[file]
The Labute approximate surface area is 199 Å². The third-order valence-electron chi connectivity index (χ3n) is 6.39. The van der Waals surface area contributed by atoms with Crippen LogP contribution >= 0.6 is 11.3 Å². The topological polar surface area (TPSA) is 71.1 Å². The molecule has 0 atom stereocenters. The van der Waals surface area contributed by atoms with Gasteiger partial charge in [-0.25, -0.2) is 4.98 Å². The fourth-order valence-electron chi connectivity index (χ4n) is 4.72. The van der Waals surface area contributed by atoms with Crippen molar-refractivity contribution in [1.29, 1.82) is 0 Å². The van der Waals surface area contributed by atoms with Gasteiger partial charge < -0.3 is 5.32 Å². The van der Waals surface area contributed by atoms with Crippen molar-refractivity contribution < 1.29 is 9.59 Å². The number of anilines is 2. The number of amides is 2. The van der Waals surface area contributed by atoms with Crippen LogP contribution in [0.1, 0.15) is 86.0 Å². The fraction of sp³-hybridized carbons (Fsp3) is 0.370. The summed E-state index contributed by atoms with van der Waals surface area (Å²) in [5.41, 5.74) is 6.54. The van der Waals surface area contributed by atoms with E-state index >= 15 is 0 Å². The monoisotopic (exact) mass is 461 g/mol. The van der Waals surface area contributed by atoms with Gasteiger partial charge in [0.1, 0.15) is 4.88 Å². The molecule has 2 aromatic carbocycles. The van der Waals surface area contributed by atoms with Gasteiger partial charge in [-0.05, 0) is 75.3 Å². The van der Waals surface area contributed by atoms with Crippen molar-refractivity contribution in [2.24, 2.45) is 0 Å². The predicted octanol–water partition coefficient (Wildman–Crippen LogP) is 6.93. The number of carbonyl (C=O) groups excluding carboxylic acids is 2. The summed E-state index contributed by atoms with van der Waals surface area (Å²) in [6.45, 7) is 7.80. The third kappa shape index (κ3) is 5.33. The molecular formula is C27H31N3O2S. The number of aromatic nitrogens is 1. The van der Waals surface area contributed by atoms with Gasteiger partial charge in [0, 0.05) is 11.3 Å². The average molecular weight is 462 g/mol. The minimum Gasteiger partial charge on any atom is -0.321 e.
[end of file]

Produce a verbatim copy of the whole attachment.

The Labute approximate surface area is 199 Å². The third-order valence-electron chi connectivity index (χ3n) is 6.39. The van der Waals surface area contributed by atoms with Crippen LogP contribution >= 0.6 is 11.3 Å². The topological polar surface area (TPSA) is 71.1 Å². The molecule has 0 atom stereocenters. The van der Waals surface area contributed by atoms with Gasteiger partial charge in [-0.25, -0.2) is 4.98 Å². The fourth-order valence-electron chi connectivity index (χ4n) is 4.72. The van der Waals surface area contributed by atoms with Crippen molar-refractivity contribution in [1.29, 1.82) is 0 Å². The van der Waals surface area contributed by atoms with Gasteiger partial charge < -0.3 is 5.32 Å². The van der Waals surface area contributed by atoms with Crippen molar-refractivity contribution < 1.29 is 9.59 Å². The number of anilines is 2. The number of amides is 2. The van der Waals surface area contributed by atoms with Crippen LogP contribution in [0.1, 0.15) is 86.0 Å². The fraction of sp³-hybridized carbons (Fsp3) is 0.370. The summed E-state index contributed by atoms with van der Waals surface area (Å²) in [5.41, 5.74) is 6.54. The van der Waals surface area contributed by atoms with E-state index >= 15 is 0 Å². The monoisotopic (exact) mass is 461 g/mol. The van der Waals surface area contributed by atoms with Gasteiger partial charge in [0.1, 0.15) is 4.88 Å². The molecule has 2 aromatic carbocycles. The van der Waals surface area contributed by atoms with Gasteiger partial charge in [-0.05, 0) is 75.3 Å². The van der Waals surface area contributed by atoms with Crippen molar-refractivity contribution in [2.24, 2.45) is 0 Å². The predicted octanol–water partition coefficient (Wildman–Crippen LogP) is 6.93. The number of carbonyl (C=O) groups excluding carboxylic acids is 2. The summed E-state index contributed by atoms with van der Waals surface area (Å²) in [6.45, 7) is 7.80. The third kappa shape index (κ3) is 5.33. The molecular formula is C27H31N3O2S. The number of aromatic nitrogens is 1. The van der Waals surface area contributed by atoms with Gasteiger partial charge in [0, 0.05) is 11.3 Å². The average molecular weight is 462 g/mol. The minimum Gasteiger partial charge on any atom is -0.321 e.